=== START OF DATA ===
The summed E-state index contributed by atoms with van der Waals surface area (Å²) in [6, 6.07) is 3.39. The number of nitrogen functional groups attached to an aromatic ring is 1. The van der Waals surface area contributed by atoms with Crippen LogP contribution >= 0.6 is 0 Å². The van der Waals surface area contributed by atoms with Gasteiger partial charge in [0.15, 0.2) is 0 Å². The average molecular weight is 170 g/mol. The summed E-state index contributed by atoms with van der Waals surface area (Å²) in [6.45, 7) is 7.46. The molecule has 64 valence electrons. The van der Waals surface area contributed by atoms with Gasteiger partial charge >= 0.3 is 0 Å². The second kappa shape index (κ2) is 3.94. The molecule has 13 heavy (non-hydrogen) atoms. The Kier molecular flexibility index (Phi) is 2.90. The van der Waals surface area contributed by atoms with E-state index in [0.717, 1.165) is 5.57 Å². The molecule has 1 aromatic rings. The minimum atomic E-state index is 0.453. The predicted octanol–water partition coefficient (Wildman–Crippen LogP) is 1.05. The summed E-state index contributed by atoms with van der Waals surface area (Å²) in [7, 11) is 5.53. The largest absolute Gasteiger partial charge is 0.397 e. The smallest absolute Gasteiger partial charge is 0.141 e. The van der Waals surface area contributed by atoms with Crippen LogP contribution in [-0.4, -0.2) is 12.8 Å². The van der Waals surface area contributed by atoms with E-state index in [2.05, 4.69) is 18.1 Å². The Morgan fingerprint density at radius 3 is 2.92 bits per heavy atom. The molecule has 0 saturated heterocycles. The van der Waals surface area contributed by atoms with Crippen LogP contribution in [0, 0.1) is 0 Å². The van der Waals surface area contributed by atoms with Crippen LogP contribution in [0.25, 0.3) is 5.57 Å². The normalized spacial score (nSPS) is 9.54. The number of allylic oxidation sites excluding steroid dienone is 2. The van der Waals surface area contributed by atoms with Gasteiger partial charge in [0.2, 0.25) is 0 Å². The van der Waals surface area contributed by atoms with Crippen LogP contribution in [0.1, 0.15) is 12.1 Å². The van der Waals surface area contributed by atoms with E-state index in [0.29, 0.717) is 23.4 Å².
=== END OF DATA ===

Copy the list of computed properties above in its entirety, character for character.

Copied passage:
The summed E-state index contributed by atoms with van der Waals surface area (Å²) in [6, 6.07) is 3.39. The number of nitrogen functional groups attached to an aromatic ring is 1. The van der Waals surface area contributed by atoms with Crippen LogP contribution >= 0.6 is 0 Å². The van der Waals surface area contributed by atoms with Gasteiger partial charge in [0.15, 0.2) is 0 Å². The average molecular weight is 170 g/mol. The summed E-state index contributed by atoms with van der Waals surface area (Å²) in [6.45, 7) is 7.46. The molecule has 64 valence electrons. The van der Waals surface area contributed by atoms with Gasteiger partial charge >= 0.3 is 0 Å². The second kappa shape index (κ2) is 3.94. The molecule has 13 heavy (non-hydrogen) atoms. The Kier molecular flexibility index (Phi) is 2.90. The van der Waals surface area contributed by atoms with E-state index in [0.717, 1.165) is 5.57 Å². The molecule has 1 aromatic rings. The minimum atomic E-state index is 0.453. The predicted octanol–water partition coefficient (Wildman–Crippen LogP) is 1.05. The summed E-state index contributed by atoms with van der Waals surface area (Å²) in [7, 11) is 5.53. The largest absolute Gasteiger partial charge is 0.397 e. The smallest absolute Gasteiger partial charge is 0.141 e. The van der Waals surface area contributed by atoms with Crippen LogP contribution in [-0.4, -0.2) is 12.8 Å². The van der Waals surface area contributed by atoms with E-state index in [2.05, 4.69) is 18.1 Å². The Morgan fingerprint density at radius 3 is 2.92 bits per heavy atom. The molecule has 0 saturated heterocycles. The van der Waals surface area contributed by atoms with Crippen LogP contribution in [0, 0.1) is 0 Å². The van der Waals surface area contributed by atoms with Crippen LogP contribution in [0.25, 0.3) is 5.57 Å². The normalized spacial score (nSPS) is 9.54. The number of allylic oxidation sites excluding steroid dienone is 2. The van der Waals surface area contributed by atoms with Gasteiger partial charge in [0.2, 0.25) is 0 Å². The van der Waals surface area contributed by atoms with Crippen LogP contribution in [0.1, 0.15) is 12.1 Å². The van der Waals surface area contributed by atoms with E-state index in [0.29, 0.717) is 23.4 Å².